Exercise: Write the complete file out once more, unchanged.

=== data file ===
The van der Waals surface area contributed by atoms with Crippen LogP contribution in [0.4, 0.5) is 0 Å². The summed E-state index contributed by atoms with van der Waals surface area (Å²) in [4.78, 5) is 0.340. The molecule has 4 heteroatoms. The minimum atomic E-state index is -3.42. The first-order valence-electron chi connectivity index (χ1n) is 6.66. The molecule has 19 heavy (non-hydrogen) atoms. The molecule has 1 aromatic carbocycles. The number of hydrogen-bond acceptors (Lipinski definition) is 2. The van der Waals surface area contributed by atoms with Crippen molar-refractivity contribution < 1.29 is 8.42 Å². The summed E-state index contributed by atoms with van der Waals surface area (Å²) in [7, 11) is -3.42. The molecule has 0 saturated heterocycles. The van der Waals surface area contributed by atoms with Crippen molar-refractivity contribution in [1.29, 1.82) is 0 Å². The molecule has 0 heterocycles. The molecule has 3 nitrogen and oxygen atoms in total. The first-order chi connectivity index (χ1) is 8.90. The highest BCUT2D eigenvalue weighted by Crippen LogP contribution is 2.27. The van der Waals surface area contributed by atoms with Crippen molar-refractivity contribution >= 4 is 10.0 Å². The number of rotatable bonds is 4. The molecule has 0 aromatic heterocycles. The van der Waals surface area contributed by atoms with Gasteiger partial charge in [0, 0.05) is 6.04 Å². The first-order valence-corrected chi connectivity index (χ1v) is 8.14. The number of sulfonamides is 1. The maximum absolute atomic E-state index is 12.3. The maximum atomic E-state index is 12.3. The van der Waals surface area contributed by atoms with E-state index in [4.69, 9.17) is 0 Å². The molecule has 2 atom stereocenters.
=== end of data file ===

The van der Waals surface area contributed by atoms with Crippen LogP contribution in [0.4, 0.5) is 0 Å². The summed E-state index contributed by atoms with van der Waals surface area (Å²) in [4.78, 5) is 0.340. The molecule has 4 heteroatoms. The minimum atomic E-state index is -3.42. The first-order valence-electron chi connectivity index (χ1n) is 6.66. The molecule has 19 heavy (non-hydrogen) atoms. The molecule has 1 aromatic carbocycles. The number of hydrogen-bond acceptors (Lipinski definition) is 2. The van der Waals surface area contributed by atoms with Crippen molar-refractivity contribution < 1.29 is 8.42 Å². The summed E-state index contributed by atoms with van der Waals surface area (Å²) in [7, 11) is -3.42. The molecule has 0 saturated heterocycles. The van der Waals surface area contributed by atoms with Crippen molar-refractivity contribution in [1.29, 1.82) is 0 Å². The molecule has 0 heterocycles. The molecule has 3 nitrogen and oxygen atoms in total. The first-order chi connectivity index (χ1) is 8.90. The highest BCUT2D eigenvalue weighted by Crippen LogP contribution is 2.27. The van der Waals surface area contributed by atoms with Crippen molar-refractivity contribution >= 4 is 10.0 Å². The number of rotatable bonds is 4. The molecule has 0 aromatic heterocycles. The van der Waals surface area contributed by atoms with Gasteiger partial charge in [0, 0.05) is 6.04 Å². The first-order valence-corrected chi connectivity index (χ1v) is 8.14. The number of sulfonamides is 1. The maximum absolute atomic E-state index is 12.3. The maximum atomic E-state index is 12.3. The van der Waals surface area contributed by atoms with E-state index in [4.69, 9.17) is 0 Å². The molecule has 2 atom stereocenters.